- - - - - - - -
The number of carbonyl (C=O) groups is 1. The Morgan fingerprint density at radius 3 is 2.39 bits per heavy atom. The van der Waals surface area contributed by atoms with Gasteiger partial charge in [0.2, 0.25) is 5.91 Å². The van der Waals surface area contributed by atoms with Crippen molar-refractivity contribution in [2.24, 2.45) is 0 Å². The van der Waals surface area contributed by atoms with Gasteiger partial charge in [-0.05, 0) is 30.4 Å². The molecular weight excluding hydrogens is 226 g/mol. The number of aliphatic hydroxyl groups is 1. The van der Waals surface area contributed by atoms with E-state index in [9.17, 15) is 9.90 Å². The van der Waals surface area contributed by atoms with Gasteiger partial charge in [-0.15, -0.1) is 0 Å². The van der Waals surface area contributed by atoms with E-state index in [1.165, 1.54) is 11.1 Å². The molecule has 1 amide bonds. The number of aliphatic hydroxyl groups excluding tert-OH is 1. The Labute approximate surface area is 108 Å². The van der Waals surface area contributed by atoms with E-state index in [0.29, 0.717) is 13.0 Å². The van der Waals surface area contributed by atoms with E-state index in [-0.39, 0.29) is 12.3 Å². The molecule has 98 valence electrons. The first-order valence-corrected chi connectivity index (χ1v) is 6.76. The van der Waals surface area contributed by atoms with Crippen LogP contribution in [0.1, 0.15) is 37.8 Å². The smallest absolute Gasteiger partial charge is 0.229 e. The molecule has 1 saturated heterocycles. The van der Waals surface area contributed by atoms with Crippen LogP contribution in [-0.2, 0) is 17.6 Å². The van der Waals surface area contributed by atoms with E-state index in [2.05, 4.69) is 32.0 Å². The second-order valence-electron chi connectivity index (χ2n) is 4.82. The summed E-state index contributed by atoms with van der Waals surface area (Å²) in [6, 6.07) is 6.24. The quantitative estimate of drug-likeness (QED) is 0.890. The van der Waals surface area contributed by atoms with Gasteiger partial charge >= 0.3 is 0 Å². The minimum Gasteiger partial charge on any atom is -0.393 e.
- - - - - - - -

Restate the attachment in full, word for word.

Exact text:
The number of carbonyl (C=O) groups is 1. The Morgan fingerprint density at radius 3 is 2.39 bits per heavy atom. The van der Waals surface area contributed by atoms with Gasteiger partial charge in [0.2, 0.25) is 5.91 Å². The van der Waals surface area contributed by atoms with Crippen molar-refractivity contribution in [2.24, 2.45) is 0 Å². The van der Waals surface area contributed by atoms with Gasteiger partial charge in [-0.05, 0) is 30.4 Å². The molecular weight excluding hydrogens is 226 g/mol. The number of aliphatic hydroxyl groups is 1. The van der Waals surface area contributed by atoms with E-state index in [9.17, 15) is 9.90 Å². The van der Waals surface area contributed by atoms with Gasteiger partial charge in [-0.15, -0.1) is 0 Å². The van der Waals surface area contributed by atoms with E-state index in [1.165, 1.54) is 11.1 Å². The molecule has 1 amide bonds. The number of aliphatic hydroxyl groups excluding tert-OH is 1. The Labute approximate surface area is 108 Å². The van der Waals surface area contributed by atoms with E-state index in [0.29, 0.717) is 13.0 Å². The van der Waals surface area contributed by atoms with E-state index in [-0.39, 0.29) is 12.3 Å². The molecule has 98 valence electrons. The first-order valence-corrected chi connectivity index (χ1v) is 6.76. The van der Waals surface area contributed by atoms with Crippen LogP contribution in [0.1, 0.15) is 37.8 Å². The smallest absolute Gasteiger partial charge is 0.229 e. The molecule has 1 saturated heterocycles. The van der Waals surface area contributed by atoms with Crippen LogP contribution in [-0.2, 0) is 17.6 Å². The van der Waals surface area contributed by atoms with E-state index in [2.05, 4.69) is 32.0 Å². The second-order valence-electron chi connectivity index (χ2n) is 4.82. The summed E-state index contributed by atoms with van der Waals surface area (Å²) in [6, 6.07) is 6.24. The quantitative estimate of drug-likeness (QED) is 0.890. The van der Waals surface area contributed by atoms with Gasteiger partial charge >= 0.3 is 0 Å². The minimum Gasteiger partial charge on any atom is -0.393 e.